The impact of ACE genotype on serum ACE activity in a black South African male population

J.R. Payne, S.S. Dhamrait, P. Gohlke, J. Cooper, Robert A. Scott, Yannis Pitsiladis, S.E. Humphries, B. Rayner, H.E. Montgomery

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The strong association between the angiotensin I-converting enzyme (ACE) gene I/D polymorphism with serum ACE activity appears lacking in Nigerians and Kenyans, but has not previously been well assessed in others of African origin. This study addressed this issue in an ethnically well defined black South African population. A putative association for the A22982G ACE gene variant, a QTL likely to impact on serum ACE activity, was also sought. Subjects were 200 healthy male black South African volunteers from the Xhosa ethnic group. Venous blood was obtained from all subjects for DNA extraction. ACE I/D and A22982G genotypes were determined and serum ACE activity measured. Age and blood pressure were recorded. For the group as a whole (mean +/- SD age 38.5 +/- 9.8 years, SBP 119.6 +/- 14.1 mmHg, DBP 78.2 +/- 10.1 mmHg) serum ACE activity was 38.2 +/- 11.2 nmol ml(-1)min(-1). ACE I/D genotype was not significantly associated with serum ACE activity. In contrast, the A22982G variant was significantly associated with serum ACE activity, being 35.9 +/- 9.6, 38.1 +/- 10.6 and 42.4 +/- 15.3 nmol ml(-1)min(-1) for AA, AG and GG genotypes respectively; p = 0.03 by ANOVA and p = 0.01 by linear trend. In keeping with the findings in some other African populations, the ACE I/D polymorphism is not strongly associated with serum ACE activity in Xhosa South Africans. As such, it cannot be used as a marker of ACE activity in these subjects. In this regard the use of the A22982G gene variant may be more appropriate.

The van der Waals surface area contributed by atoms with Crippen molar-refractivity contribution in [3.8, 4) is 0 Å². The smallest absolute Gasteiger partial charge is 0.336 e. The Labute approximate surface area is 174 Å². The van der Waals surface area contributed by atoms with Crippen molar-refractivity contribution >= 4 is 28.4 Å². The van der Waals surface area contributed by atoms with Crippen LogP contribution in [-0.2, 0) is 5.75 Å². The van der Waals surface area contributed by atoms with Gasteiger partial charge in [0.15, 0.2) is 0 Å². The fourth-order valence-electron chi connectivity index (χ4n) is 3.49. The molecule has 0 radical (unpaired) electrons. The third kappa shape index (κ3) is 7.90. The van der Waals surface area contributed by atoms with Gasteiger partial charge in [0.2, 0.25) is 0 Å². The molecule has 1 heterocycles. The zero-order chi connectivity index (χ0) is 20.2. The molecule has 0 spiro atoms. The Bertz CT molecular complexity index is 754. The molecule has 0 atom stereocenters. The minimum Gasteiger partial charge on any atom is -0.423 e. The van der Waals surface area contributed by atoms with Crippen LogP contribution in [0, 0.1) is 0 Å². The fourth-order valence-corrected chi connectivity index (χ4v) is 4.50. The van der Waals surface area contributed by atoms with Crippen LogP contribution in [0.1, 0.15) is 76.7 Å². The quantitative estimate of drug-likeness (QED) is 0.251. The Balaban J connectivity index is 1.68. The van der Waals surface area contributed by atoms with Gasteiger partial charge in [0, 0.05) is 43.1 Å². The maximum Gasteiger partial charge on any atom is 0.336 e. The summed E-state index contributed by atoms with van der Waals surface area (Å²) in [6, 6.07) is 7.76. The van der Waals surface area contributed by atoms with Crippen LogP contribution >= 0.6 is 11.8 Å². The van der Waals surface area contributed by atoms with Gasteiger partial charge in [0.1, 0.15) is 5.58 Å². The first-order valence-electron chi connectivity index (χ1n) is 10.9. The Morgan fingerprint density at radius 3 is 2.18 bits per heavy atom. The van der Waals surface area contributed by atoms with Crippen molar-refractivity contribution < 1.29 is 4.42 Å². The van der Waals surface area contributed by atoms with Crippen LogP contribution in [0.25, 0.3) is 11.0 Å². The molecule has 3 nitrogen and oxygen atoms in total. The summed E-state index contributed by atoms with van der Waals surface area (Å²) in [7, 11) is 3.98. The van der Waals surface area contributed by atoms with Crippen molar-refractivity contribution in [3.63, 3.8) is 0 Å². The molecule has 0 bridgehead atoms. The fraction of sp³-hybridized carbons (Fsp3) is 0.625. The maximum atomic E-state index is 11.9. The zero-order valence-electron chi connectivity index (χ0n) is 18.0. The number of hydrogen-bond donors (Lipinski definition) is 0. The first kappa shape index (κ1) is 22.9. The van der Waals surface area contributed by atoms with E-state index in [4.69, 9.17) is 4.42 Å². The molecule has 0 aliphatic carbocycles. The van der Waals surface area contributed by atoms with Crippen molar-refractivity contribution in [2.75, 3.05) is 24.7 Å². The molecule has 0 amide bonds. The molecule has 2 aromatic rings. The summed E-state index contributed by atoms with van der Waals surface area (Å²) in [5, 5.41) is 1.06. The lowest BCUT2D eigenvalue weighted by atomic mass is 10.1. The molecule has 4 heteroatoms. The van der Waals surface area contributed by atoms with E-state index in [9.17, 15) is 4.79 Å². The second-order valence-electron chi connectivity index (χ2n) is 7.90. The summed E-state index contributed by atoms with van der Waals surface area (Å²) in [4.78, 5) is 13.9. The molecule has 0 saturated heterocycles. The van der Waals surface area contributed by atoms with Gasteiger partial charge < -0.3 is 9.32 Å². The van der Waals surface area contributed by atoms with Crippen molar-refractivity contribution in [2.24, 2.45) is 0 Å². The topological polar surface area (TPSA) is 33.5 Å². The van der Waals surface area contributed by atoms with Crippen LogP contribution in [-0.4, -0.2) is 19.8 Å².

Original languageEnglish
Pages (from-to)1-7
Number of pages7
JournalAnnals of Human Genetics
Issue number1
Publication statusPublished - 31 Jan 2007


  • ACE black
  • African
  • polymorphism
  • serum


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